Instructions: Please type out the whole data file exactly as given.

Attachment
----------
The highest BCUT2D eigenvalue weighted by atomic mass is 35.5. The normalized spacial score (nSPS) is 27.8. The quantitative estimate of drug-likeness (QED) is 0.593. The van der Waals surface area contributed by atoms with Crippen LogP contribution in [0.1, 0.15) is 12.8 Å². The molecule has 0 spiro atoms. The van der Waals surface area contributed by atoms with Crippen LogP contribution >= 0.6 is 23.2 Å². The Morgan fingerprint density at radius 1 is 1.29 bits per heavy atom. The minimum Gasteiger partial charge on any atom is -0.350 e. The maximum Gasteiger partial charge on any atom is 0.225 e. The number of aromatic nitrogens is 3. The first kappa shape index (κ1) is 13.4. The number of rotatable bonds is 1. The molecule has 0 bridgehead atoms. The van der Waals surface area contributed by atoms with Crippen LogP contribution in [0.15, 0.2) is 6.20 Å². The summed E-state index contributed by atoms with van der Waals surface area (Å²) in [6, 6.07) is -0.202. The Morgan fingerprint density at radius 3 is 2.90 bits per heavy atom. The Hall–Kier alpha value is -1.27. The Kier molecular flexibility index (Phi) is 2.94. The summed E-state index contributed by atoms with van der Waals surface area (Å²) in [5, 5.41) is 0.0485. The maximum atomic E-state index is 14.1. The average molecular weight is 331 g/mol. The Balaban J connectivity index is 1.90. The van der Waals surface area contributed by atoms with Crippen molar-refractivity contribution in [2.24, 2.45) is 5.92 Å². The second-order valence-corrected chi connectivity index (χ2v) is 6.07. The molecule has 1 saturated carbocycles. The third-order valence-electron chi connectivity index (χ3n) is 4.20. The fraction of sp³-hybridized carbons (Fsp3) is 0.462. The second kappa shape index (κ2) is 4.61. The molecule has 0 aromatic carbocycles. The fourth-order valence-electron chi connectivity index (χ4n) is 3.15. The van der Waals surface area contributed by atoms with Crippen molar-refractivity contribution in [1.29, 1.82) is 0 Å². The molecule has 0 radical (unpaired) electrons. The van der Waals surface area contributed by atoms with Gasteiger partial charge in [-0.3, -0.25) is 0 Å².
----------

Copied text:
The highest BCUT2D eigenvalue weighted by atomic mass is 35.5. The normalized spacial score (nSPS) is 27.8. The quantitative estimate of drug-likeness (QED) is 0.593. The van der Waals surface area contributed by atoms with Crippen LogP contribution in [0.1, 0.15) is 12.8 Å². The molecule has 0 spiro atoms. The van der Waals surface area contributed by atoms with Crippen LogP contribution >= 0.6 is 23.2 Å². The Morgan fingerprint density at radius 1 is 1.29 bits per heavy atom. The minimum Gasteiger partial charge on any atom is -0.350 e. The maximum Gasteiger partial charge on any atom is 0.225 e. The number of aromatic nitrogens is 3. The first kappa shape index (κ1) is 13.4. The number of rotatable bonds is 1. The molecule has 0 bridgehead atoms. The van der Waals surface area contributed by atoms with Crippen LogP contribution in [0.15, 0.2) is 6.20 Å². The summed E-state index contributed by atoms with van der Waals surface area (Å²) in [6, 6.07) is -0.202. The Morgan fingerprint density at radius 3 is 2.90 bits per heavy atom. The Hall–Kier alpha value is -1.27. The Kier molecular flexibility index (Phi) is 2.94. The summed E-state index contributed by atoms with van der Waals surface area (Å²) in [5, 5.41) is 0.0485. The maximum atomic E-state index is 14.1. The average molecular weight is 331 g/mol. The Balaban J connectivity index is 1.90. The van der Waals surface area contributed by atoms with Crippen molar-refractivity contribution in [2.24, 2.45) is 5.92 Å². The second-order valence-corrected chi connectivity index (χ2v) is 6.07. The molecule has 1 saturated carbocycles. The third-order valence-electron chi connectivity index (χ3n) is 4.20. The fraction of sp³-hybridized carbons (Fsp3) is 0.462. The second kappa shape index (κ2) is 4.61. The molecule has 0 aromatic carbocycles. The fourth-order valence-electron chi connectivity index (χ4n) is 3.15. The van der Waals surface area contributed by atoms with Crippen molar-refractivity contribution in [1.29, 1.82) is 0 Å². The molecule has 0 radical (unpaired) electrons. The van der Waals surface area contributed by atoms with Gasteiger partial charge in [-0.3, -0.25) is 0 Å².